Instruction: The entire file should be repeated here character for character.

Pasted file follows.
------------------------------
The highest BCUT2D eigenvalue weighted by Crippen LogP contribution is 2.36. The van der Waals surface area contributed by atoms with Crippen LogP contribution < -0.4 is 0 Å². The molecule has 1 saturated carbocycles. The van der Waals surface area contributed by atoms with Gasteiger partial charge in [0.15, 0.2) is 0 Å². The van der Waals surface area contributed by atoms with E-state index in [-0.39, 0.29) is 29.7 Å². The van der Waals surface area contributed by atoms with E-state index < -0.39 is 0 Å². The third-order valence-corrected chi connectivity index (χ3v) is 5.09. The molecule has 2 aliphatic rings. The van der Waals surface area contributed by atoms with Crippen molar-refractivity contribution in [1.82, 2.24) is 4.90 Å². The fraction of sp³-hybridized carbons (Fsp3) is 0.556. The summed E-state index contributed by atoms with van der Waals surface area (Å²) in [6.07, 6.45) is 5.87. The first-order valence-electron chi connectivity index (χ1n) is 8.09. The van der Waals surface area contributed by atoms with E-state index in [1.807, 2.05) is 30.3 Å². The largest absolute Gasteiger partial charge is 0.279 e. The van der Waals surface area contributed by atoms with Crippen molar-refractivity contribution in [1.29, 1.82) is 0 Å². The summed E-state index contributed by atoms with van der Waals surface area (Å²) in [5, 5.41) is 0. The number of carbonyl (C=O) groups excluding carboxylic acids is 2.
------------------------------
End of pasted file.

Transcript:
The highest BCUT2D eigenvalue weighted by Crippen LogP contribution is 2.36. The van der Waals surface area contributed by atoms with Crippen LogP contribution < -0.4 is 0 Å². The molecule has 1 saturated carbocycles. The van der Waals surface area contributed by atoms with Gasteiger partial charge in [0.15, 0.2) is 0 Å². The van der Waals surface area contributed by atoms with E-state index in [-0.39, 0.29) is 29.7 Å². The van der Waals surface area contributed by atoms with E-state index < -0.39 is 0 Å². The third-order valence-corrected chi connectivity index (χ3v) is 5.09. The molecule has 2 aliphatic rings. The van der Waals surface area contributed by atoms with Crippen molar-refractivity contribution in [1.82, 2.24) is 4.90 Å². The fraction of sp³-hybridized carbons (Fsp3) is 0.556. The summed E-state index contributed by atoms with van der Waals surface area (Å²) in [6.07, 6.45) is 5.87. The first-order valence-electron chi connectivity index (χ1n) is 8.09. The van der Waals surface area contributed by atoms with E-state index in [1.807, 2.05) is 30.3 Å². The largest absolute Gasteiger partial charge is 0.279 e. The van der Waals surface area contributed by atoms with Crippen molar-refractivity contribution in [1.29, 1.82) is 0 Å². The summed E-state index contributed by atoms with van der Waals surface area (Å²) in [5, 5.41) is 0. The number of carbonyl (C=O) groups excluding carboxylic acids is 2.